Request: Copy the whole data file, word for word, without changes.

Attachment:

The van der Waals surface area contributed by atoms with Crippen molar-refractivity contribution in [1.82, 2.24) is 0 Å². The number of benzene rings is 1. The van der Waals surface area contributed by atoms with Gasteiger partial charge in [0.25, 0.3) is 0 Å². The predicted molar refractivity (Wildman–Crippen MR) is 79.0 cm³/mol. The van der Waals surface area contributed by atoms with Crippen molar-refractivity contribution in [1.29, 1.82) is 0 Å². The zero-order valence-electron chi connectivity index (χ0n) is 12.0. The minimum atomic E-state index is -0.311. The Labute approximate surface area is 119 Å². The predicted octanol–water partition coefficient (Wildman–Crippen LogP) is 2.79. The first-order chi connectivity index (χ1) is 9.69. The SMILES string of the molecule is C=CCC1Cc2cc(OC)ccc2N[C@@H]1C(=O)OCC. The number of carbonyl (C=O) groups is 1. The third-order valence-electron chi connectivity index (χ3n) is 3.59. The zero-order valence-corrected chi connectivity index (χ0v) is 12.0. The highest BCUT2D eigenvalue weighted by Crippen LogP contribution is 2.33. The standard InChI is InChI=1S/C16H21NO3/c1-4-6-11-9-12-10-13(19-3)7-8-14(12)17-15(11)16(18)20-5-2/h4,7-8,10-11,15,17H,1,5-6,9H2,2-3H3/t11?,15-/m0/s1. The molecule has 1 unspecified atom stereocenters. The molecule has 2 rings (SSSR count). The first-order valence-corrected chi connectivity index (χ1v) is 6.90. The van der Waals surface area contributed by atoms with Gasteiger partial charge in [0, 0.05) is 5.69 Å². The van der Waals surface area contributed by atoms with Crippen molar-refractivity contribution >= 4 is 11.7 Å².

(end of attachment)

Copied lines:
The van der Waals surface area contributed by atoms with Crippen molar-refractivity contribution in [1.82, 2.24) is 0 Å². The number of benzene rings is 1. The van der Waals surface area contributed by atoms with Gasteiger partial charge in [0.25, 0.3) is 0 Å². The predicted molar refractivity (Wildman–Crippen MR) is 79.0 cm³/mol. The van der Waals surface area contributed by atoms with Crippen molar-refractivity contribution in [1.29, 1.82) is 0 Å². The zero-order valence-electron chi connectivity index (χ0n) is 12.0. The minimum atomic E-state index is -0.311. The Labute approximate surface area is 119 Å². The predicted octanol–water partition coefficient (Wildman–Crippen LogP) is 2.79. The first-order chi connectivity index (χ1) is 9.69. The SMILES string of the molecule is C=CCC1Cc2cc(OC)ccc2N[C@@H]1C(=O)OCC. The number of carbonyl (C=O) groups is 1. The third-order valence-electron chi connectivity index (χ3n) is 3.59. The zero-order valence-corrected chi connectivity index (χ0v) is 12.0. The highest BCUT2D eigenvalue weighted by Crippen LogP contribution is 2.33. The standard InChI is InChI=1S/C16H21NO3/c1-4-6-11-9-12-10-13(19-3)7-8-14(12)17-15(11)16(18)20-5-2/h4,7-8,10-11,15,17H,1,5-6,9H2,2-3H3/t11?,15-/m0/s1. The molecule has 1 unspecified atom stereocenters. The molecule has 2 rings (SSSR count). The first-order valence-corrected chi connectivity index (χ1v) is 6.90. The van der Waals surface area contributed by atoms with Gasteiger partial charge in [0, 0.05) is 5.69 Å². The van der Waals surface area contributed by atoms with Crippen molar-refractivity contribution >= 4 is 11.7 Å².